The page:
HUNDREDS DEAD IN TURKEY MINE BLAST
At least 205 workers have been killed in a fire following an explosion in a coal mine in Western Turkey, with hundreds still trapped inside the mine, Hurriyet reports. The country’s Energy Minister Taner Yildiz that Tuesday’s explosion could be “the worst mining disaster in Turkey,” as numbers given by the mine’s operator suggest that as many as 787 workers were inside when the fire broke out. In a statement, Yildiz explained that hopes of finding survivors were fading. The government declared three days of national mourning. Hurriyet’s columnist Murat Yetkin writes that the Turkish government “ignored the warnings about the Soma mines, but the miners paid the price with their lives.”
UKRAINE STARTS ‘NATIONAL UNITY’ TALKS
Kiev is hosting “national unity” talks today that will include members of the interim government and Ukrainian regional leaders who will attempt to negotiate a solution to the crisis in the eastern part of the country, the BBC reports. Representatives of the pro-Russian militants have however refused to take part in the scheduled roundtable, which is part of a roadmap from the Organisation for Security and Cooperation and the Europe Union to resolve the conflict in Ukraine. It comes after the death of seven Ukrainian soldiers, killed by rebel fighters in an ambush near the town of Kramatorsk.
Controversial footage has emerged of what appears to be a UN-market helicopter allegedly being used in a military operation against pro-Russian groups in the region of Donetsk. According to the International Business Times, a spokesman for UN chief Ban Ki-moon “said that any use of peacekeeping equipment, bearing the name of the UN, for non-peacekeeping purposes would contravene UN rules.”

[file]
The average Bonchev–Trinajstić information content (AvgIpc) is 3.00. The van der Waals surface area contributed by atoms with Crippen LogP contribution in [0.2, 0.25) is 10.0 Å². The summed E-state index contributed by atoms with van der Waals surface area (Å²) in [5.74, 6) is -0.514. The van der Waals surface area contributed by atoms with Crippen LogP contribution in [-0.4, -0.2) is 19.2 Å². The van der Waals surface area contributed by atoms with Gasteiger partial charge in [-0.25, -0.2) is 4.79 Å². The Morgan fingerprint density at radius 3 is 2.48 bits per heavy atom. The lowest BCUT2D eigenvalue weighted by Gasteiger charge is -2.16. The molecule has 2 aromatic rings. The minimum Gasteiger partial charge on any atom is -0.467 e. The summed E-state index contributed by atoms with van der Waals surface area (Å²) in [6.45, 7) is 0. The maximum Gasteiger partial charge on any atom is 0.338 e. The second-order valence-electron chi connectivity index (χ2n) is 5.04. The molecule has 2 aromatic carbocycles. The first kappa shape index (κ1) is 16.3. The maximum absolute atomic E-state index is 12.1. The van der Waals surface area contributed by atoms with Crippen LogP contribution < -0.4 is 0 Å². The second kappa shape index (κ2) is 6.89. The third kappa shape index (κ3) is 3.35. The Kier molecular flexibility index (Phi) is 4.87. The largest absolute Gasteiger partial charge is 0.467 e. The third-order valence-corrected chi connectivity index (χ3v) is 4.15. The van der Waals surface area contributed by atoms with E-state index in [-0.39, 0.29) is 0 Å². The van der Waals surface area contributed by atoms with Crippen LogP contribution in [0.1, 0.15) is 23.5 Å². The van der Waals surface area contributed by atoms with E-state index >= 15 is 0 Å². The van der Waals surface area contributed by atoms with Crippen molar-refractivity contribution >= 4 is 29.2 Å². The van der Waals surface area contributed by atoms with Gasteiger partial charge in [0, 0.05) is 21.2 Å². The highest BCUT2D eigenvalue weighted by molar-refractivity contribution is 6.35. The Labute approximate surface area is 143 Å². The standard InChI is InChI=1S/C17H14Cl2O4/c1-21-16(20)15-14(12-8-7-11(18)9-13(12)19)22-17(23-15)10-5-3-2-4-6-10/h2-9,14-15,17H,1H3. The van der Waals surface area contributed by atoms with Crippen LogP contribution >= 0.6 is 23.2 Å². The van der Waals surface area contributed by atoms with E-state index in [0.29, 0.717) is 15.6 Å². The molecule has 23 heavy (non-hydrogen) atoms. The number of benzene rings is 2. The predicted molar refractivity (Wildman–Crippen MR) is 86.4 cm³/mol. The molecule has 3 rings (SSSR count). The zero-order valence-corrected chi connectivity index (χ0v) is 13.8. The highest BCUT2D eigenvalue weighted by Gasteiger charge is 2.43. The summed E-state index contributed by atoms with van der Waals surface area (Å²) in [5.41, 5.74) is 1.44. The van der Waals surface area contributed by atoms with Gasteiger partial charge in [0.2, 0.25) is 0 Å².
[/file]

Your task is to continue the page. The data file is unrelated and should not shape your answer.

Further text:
Meanwhile, the U.S. government has released recent satellite imagery which it says shows that some 40,000 Russian troops are still stationed near the Ukrainian border, contradicting a pledge voiced by Vladimir Putin last week to move the soldiers away from the border.
MY GRAND-PÈRE'S WORLD
500 ARRESTED IN VIETNAM AFTER TORCHING CHINESE FACTORIES
Five hundred rioters were arrested in Vietnam after massive anti-China unrest over the past 24 hours. Reports of mobs that may have totaled as many as 10,000 people set fire to some 15 Chinese factories, as people protested against Chinese oil-drilling in disputed waters with Vietnam, The New York Times writes Wednesday. According to Hong Kong daily The Standard, China expressed “serious concerns” over the protests and urged Vietnam “to take all necessary steps to stop and punish the crimes.”
29.1 MILLION HECTOLITERS
U.S. overtakes France to become the world’s largest wine consumer. Read more about it here.
ITALY SHAMES EU ON ASYLUM AFTER ANOTHER SHIPWRECK
Yet another migrant tragedy off the coast of the Italian island of Lampedusa has prompted sharp words from Italy’s Prime Minister Matteo Renzi, who placed the blame on the European Union.
An experiment in the Amazon forest will test a hypothesis that higher levels of CO2, due to climate change, can avert the drought and high temperatures it was supposed to cause, Folha’s Rafael Garcia reports. Read the full article here: Global Warming Paradox: Might CO2 Actually Save The Amazon?
OSCAR PISTORIUS TO UNDERGO PSYCHIATRIC TESTS
South African paralympic athlete Oscar Pistorius, on trial for the murder of his girlfriend Reeva Steenkamp last year, will be committed to one month of psychiatric tests to establish whether he suffers from an anxiety disorder, CNN reports. What the judge described as a “doubt” was raised after the testimony of a psychiatrist who said that the athlete has been suffering from anxiety since he had his legs amputated at the age of 11 months.
Oscar-winning Searching for Sugar Man director Malik Bendjelloul dies at age 36.
NEW BOB DYLAN SONG
Bob Dylan unveils the first song from his forthcoming 36th studio album. The tune — which follows in the footsteps of his 2012 album Tempest and is entitled Full Moon & Empty Arms — is best known as a 1945 Frank Sinatra hit. Listen to it here.